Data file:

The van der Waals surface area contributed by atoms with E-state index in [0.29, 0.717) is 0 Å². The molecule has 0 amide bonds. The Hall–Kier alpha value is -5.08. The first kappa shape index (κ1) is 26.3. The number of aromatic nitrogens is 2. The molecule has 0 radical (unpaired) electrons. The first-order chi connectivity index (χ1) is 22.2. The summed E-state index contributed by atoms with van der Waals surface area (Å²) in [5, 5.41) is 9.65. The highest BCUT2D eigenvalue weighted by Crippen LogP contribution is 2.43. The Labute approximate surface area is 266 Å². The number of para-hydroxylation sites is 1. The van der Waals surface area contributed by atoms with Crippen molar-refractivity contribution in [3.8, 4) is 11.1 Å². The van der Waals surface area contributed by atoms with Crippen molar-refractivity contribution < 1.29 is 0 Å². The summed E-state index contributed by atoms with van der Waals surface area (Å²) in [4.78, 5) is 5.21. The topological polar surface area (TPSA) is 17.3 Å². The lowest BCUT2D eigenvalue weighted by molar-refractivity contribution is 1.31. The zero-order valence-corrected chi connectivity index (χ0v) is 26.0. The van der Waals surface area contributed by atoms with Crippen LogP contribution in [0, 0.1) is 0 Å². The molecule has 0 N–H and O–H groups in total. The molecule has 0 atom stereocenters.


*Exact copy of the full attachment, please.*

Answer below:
The van der Waals surface area contributed by atoms with E-state index in [0.29, 0.717) is 0 Å². The molecule has 0 amide bonds. The Hall–Kier alpha value is -5.08. The first kappa shape index (κ1) is 26.3. The number of aromatic nitrogens is 2. The molecule has 0 radical (unpaired) electrons. The first-order chi connectivity index (χ1) is 22.2. The summed E-state index contributed by atoms with van der Waals surface area (Å²) in [5, 5.41) is 9.65. The highest BCUT2D eigenvalue weighted by Crippen LogP contribution is 2.43. The Labute approximate surface area is 266 Å². The number of para-hydroxylation sites is 1. The van der Waals surface area contributed by atoms with Crippen molar-refractivity contribution in [3.8, 4) is 11.1 Å². The van der Waals surface area contributed by atoms with Crippen molar-refractivity contribution < 1.29 is 0 Å². The summed E-state index contributed by atoms with van der Waals surface area (Å²) in [4.78, 5) is 5.21. The topological polar surface area (TPSA) is 17.3 Å². The lowest BCUT2D eigenvalue weighted by molar-refractivity contribution is 1.31. The zero-order valence-corrected chi connectivity index (χ0v) is 26.0. The van der Waals surface area contributed by atoms with Crippen LogP contribution in [0, 0.1) is 0 Å². The molecule has 0 N–H and O–H groups in total. The molecule has 0 atom stereocenters.